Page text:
Table of Contents
Editor's Notes
Submission Guidelines

Stories & Essays
Copy Machine Repair Guy
By D.E. Fredd
Corrupted Youth
_ By Kurt Kirchmeier
Dragon's Breath
_ By Lionel Cheng
Even the Damned Deserve to Love
_ By Anna Cortez
_ By Jocelyn Johnson
House of Cards
_ By Steven J. Dines
In Doubt
_ By Stephanie Thoma
_ By Michelle Baron
Old Biddy
_ By Claire Nixon
_ By Hester Young
The Fiddler and the Faerie
_ By Samantha Rae
When Barky Smiles
_ By S.E. Diamond

2 A.M. Window Shopping
_ By Chris McGuffin
_ By Harriet O. Leach
Cloudy New Year's Morning
_ By Richard Fein
Not Easy
_ By Samantha Ogust
On Hearing Li-Young Lee Read His Poetry
_ By Foster Dickson
Prelude and Coda
_ By Richard Fein
Rainy Night Meditation
_ By Harriet O. Leach
_ By Richard MacAleese
Silage Team--Machete Thirst
_ By Leland Jamieson
_ By Richard MacAleese
Stolen Phone
_ By Jorge Jameson
The Abandoned Playground
_ By Richard MacAleese
Thought Provoking Baked Crescent
_ By Chris McGuffin

Art & Photography
Daniel Bravo
_ Paintings
Tove Hedengren
_ Photography
Peter Huettenrauch
_ Photography
E. Hunting
_ Drawings and Digital Art
Robin McQuay
_ Drawings
Iris Onica
_ Paintings
Pete Revonkorpi
_ Digital Art
Roy Wangsa
_ Photography



Like the interviews you read about glossy women in glossy magazines, I am documented too. I wonder if all the details in the world even begin to get to the bottom of me. My mother’s questions are all wrong, contrived and pointing, but on good days I answer them anyway. My clipped responses seem even more insignificant in my mother’s neat script, documented in the scrapbooks.

I have even timed my mother working from the family room in 30-minute increments, measured out by afternoon sitcoms. Each scrapbook page takes her nearly three hours to finish. Each binder holds 50 pages at least. Twenty books chronicle the first three years of my life--three hours of my mother’s life traded to document three minutes of mine.

“I won’t come up while your friend is here, if you don’t want me to, honey,” my mother promises. Palpable disappointment weighs down the corners of her eyes. “But this is a big deal, this is your first friend over,” she says. Before I begin to feel too guilty, her face slips into that familiar, wistful smile. First Friend Over, she repeats, like a line in a poem, or the title to a collection of short stories. This cadence, too even, balls up in the pit of my stomach like crumpled paper.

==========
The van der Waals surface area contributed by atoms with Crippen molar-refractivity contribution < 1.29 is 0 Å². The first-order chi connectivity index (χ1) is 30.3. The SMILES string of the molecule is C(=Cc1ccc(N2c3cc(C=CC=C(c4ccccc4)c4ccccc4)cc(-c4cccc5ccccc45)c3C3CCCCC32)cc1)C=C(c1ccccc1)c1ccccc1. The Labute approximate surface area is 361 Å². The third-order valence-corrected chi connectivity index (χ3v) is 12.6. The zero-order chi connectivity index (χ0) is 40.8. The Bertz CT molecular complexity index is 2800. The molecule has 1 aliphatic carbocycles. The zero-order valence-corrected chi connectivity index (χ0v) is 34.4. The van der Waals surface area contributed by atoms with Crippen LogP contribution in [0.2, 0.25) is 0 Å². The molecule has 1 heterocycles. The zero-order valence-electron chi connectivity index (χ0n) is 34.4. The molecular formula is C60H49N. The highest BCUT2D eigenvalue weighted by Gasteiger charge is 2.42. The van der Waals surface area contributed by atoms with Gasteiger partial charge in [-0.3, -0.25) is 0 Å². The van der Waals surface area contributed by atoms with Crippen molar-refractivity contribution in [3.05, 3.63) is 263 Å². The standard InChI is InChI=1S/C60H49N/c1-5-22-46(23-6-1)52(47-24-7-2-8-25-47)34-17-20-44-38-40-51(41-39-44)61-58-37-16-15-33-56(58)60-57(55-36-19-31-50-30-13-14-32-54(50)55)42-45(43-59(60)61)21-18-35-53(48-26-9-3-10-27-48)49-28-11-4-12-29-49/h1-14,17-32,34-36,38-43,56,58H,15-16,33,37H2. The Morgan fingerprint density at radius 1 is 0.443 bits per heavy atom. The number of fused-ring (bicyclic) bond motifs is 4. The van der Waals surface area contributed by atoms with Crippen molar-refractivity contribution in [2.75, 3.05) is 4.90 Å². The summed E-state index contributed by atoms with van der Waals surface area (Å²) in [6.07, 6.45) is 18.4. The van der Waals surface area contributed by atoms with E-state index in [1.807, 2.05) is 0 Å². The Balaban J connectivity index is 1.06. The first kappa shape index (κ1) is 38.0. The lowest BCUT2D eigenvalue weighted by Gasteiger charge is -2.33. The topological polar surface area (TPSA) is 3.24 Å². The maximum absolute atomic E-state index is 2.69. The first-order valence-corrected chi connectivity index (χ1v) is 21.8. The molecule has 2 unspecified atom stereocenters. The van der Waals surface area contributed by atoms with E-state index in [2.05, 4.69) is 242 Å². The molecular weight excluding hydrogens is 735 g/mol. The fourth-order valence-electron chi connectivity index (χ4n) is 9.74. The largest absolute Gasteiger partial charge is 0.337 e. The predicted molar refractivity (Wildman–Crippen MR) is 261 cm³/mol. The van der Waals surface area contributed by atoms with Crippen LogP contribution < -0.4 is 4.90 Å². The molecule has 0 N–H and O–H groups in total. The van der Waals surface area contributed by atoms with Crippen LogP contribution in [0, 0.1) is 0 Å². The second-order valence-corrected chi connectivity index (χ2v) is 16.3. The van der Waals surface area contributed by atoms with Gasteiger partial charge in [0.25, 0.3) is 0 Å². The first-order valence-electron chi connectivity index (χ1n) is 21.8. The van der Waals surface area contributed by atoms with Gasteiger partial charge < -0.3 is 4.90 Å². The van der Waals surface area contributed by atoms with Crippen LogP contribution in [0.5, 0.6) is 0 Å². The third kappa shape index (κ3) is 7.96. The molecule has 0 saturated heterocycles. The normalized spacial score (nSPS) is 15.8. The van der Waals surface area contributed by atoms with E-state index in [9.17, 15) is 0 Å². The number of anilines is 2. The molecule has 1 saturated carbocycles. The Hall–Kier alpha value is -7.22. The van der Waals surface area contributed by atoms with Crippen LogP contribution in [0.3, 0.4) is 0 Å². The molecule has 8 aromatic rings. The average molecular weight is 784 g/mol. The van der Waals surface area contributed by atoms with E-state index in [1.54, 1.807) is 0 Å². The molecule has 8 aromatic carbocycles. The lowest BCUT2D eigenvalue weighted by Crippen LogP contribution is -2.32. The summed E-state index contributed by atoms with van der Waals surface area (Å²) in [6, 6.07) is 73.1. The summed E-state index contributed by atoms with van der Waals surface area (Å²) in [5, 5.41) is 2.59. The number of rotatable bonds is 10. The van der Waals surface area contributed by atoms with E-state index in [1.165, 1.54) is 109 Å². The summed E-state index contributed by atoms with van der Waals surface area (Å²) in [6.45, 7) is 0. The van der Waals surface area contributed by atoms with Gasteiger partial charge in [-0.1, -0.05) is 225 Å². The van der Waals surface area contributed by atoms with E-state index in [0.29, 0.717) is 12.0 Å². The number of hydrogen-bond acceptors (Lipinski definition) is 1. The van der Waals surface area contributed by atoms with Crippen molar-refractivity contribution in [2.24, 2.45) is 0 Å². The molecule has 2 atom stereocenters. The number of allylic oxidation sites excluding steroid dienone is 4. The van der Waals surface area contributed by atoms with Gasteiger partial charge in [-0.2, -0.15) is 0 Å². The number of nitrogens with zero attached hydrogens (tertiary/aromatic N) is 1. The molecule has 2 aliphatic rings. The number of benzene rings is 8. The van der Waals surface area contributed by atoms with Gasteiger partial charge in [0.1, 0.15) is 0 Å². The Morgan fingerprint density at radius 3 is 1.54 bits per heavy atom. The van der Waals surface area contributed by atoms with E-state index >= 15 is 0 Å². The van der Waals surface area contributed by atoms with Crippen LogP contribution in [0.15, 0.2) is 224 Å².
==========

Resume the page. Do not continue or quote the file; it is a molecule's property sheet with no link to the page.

But that afternoon my mother is good. She greets Jala at the door, her lipstick freshly applied, her apron ironed and slightly askew. After that, my mother excuses herself to the kitchen where something in the oven already smells rich and sweet.

On our way to the staircase, Jala and I pass the dining room. Jala cranes her neck to look inside. “What the f is that stuff?” she whispers, “Is your mom a serial killer or something?” I sink my fingers into the crook of her arm. I want to pull her upstairs, but instead we stand frozen in front of my mother’s workspace.

In contrast to the rest of our house, all the surfaces in the dining room are covered with materials: rivets and raffia; photo corners and wheat glues; specialty scissors. Overfilled corkboards, heavy with my image, line the far wall. A full sized paper cutter, with its jaw swung open, gawks at us.

I look past everything to the fat leather binders that hold the finished scrapbook pages. They tower in tall stacks in front of the bay window, in case of fire. A timer goes off in the kitchen and Jala flinches from my grip.

“You okay, Carlie?” Jala asks. Her eyes are still two headlights illuminating the spectacle of my mother’s workspace.

“I am,” I say as if waking up from a dream. “But I can’t hang out with you today.”


Leaving, Jala looks bewildered. I watch her disappear before shutting the front door. Then I find my mother in the kitchen, staring out a back window.

“My friend, Jala, she had to leave,” I say to the back of her head.

“Oh. That’s too bad. The cookies.”

“I mean she had to leave because of your room.”

“Don’t be silly, dear.”

“Why do you have to have all that stuff?”

“I don’t know what you’re talking about, Carlie.” I want to believe her, but something knowing flashes in her eyes.

“Why is our house so weird?” I continue, “Why are we so weird?

Why are you so weird? I want to say.

My mother’s face looks empty as a frame.

“Do you want a cookie?” she finally offers.

I shake my head and run upstairs, crying.


When I come back down I see the sad curve of my mother’s back in the dining room. I make a show of closing kitchen cabinets noisily, but she just sits.

“Mom, you wanna take some pictures of me in a little bit?” I finally say. Her smile is weak at first, then, reaching for an instant camera in her purse, it hastens. I pose for her in front of the front door that is safely closed to the world now. I laugh high and shrill for my mother behind the camera, and in turn she grows giddy.

When we are done, she sits back in her favorite chair and labels the pictures she has just taken. Carefully she places them in a manila envelope, dates it, and puts it in her files.

“Could you manage dinner tonight, Carlie, honey?” she asks “Something frozen, maybe. It’s just that I’ve got a lot of work to do.”

I look around and see that, except for her workshop, our house is immaculate. The laundry is folded; framed photographs on the mantle want for dust. My mother is a model housekeeper and a fulltime nurse, but her real work is capturing me. I’ve snooped through her filing cabinets and she is years behind.

(Turn the page)